CREW v. Department of Justice
On August 27, 2013, CREW filed a lawsuit in U.S. District Court seeking to compel the Department of Justice (DOJ), Attorney General Eric Holder, and Assistant Attorney General Virginia A. Seitz to make Office of Legal Counsel (OLC) opinions available to the public as the law requires.
The government has relied on OLC opinions to justify a broad range of controversial policies, including extraordinary rendition, the use of torture, and the killing of Americans abroad. These opinions constitute unpublished statements of policy and interpretations of the law that have been adopted by the executive branch and its agencies. By effectively creating a body of secret law, OLC and DOJ are undermining our democratic government.
The Freedom of Information Act requires executive branch agencies, including DOJ, to make public “final opinions” and “statements of policy which have been adopted by the agency.” Formal opinions from OLC are binding, definitive interpretations of what the law means. DOJ does not prosecute individuals who act in reliance on those opinions, even if those actions are later determined illegal. These opinions help shape government policies and dictate government actions, yet DOJ makes only a few available to the public.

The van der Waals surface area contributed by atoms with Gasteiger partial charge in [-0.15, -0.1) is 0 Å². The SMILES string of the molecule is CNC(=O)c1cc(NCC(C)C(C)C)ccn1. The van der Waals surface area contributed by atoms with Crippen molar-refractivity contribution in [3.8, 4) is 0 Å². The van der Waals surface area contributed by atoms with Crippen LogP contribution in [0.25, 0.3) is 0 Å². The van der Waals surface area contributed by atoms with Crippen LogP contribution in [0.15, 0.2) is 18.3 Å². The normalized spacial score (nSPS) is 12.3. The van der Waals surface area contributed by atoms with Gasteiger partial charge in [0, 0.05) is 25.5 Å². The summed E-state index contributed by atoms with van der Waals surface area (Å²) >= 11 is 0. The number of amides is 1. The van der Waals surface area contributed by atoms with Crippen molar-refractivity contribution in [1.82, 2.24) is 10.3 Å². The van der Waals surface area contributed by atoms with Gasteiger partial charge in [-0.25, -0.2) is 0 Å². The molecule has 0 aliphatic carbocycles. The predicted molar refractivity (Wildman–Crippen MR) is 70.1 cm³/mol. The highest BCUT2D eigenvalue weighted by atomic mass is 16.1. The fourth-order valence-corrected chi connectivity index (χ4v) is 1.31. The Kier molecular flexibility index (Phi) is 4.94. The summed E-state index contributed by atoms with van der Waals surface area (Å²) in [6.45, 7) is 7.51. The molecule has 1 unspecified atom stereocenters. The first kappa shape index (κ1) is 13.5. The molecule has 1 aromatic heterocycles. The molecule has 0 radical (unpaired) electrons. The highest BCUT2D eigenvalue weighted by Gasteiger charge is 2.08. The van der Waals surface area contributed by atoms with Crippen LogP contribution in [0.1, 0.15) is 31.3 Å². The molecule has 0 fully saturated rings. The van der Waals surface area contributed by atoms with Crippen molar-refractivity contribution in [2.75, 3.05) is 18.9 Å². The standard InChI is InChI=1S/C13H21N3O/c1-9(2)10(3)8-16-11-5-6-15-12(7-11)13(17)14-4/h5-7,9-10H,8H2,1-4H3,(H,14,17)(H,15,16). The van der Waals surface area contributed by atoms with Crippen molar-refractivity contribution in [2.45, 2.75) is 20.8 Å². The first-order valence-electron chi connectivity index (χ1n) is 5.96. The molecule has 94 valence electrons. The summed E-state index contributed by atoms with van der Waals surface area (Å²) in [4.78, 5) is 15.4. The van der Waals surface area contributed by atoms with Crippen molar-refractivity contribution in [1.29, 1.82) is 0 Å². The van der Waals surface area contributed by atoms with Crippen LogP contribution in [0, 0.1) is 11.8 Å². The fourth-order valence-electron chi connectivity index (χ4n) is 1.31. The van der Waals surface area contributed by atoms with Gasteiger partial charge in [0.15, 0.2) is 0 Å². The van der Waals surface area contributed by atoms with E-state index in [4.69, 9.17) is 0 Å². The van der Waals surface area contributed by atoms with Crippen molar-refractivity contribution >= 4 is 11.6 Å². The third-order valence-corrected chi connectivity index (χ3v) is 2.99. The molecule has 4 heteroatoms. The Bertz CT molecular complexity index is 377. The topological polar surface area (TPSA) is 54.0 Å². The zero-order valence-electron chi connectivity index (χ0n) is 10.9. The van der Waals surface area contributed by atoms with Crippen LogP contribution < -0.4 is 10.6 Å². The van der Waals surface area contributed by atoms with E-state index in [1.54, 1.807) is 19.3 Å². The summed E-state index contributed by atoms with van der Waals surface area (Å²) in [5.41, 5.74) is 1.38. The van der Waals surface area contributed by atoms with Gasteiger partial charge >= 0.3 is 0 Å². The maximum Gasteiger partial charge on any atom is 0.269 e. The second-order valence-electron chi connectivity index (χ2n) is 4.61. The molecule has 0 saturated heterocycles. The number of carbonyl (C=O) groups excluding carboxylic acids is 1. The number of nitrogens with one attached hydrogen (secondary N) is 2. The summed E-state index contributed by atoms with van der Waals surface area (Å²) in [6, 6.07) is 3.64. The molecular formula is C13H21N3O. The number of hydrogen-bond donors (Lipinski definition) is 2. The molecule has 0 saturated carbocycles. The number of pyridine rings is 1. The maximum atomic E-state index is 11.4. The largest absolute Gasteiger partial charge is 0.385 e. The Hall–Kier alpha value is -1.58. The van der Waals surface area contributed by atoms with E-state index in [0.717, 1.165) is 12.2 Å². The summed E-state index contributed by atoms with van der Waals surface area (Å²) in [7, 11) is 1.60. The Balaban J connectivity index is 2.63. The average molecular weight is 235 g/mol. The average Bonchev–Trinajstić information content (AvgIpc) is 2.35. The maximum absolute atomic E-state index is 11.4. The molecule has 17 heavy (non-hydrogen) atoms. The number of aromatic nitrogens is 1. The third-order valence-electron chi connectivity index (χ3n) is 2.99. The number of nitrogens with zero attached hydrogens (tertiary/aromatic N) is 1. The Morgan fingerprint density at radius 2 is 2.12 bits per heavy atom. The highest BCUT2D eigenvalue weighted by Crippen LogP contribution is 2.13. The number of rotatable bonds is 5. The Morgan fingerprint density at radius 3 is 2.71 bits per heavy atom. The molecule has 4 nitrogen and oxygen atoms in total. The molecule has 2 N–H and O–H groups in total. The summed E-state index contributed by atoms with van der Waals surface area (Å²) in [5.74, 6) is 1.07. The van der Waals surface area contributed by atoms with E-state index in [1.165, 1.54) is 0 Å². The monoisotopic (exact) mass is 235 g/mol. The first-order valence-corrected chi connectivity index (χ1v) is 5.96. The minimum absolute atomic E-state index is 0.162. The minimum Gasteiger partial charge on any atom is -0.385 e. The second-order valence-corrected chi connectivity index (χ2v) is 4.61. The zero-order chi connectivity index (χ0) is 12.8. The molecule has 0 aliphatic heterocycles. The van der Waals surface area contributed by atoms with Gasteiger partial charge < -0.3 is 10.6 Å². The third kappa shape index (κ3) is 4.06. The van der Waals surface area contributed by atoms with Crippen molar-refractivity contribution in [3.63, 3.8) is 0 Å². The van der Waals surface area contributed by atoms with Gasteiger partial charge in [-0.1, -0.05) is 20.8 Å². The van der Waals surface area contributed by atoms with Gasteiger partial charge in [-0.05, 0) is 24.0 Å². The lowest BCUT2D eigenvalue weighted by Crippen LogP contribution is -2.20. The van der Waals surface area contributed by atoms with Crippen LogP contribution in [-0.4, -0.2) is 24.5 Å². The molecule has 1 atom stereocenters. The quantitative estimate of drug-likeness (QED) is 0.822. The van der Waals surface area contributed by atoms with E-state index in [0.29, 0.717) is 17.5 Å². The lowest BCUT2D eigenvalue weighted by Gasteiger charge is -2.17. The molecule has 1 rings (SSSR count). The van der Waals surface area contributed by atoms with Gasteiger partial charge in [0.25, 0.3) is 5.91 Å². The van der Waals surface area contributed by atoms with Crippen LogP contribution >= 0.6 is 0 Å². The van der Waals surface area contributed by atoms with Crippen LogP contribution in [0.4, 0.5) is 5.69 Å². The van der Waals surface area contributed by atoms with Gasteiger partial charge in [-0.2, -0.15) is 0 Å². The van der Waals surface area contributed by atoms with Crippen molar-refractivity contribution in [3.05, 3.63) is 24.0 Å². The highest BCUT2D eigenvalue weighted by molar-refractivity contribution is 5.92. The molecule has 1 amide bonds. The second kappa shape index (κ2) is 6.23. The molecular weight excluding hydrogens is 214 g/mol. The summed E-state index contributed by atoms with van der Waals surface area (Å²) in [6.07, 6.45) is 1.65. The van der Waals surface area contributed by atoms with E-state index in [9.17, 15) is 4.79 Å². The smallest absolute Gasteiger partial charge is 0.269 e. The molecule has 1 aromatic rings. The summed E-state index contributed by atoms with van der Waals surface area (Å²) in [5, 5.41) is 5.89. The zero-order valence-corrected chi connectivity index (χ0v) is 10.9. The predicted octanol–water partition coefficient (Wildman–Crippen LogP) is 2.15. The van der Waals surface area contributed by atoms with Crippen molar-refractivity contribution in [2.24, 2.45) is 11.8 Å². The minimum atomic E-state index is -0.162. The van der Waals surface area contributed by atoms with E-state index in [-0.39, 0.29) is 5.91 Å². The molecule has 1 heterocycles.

In a July 3, 2013 letter to Assistant Attorney General Seitz, CREW asked that OLC opinions be released, but OLC refused, claiming the opinions are confidential, pre-decisional legal advice that can be withheld.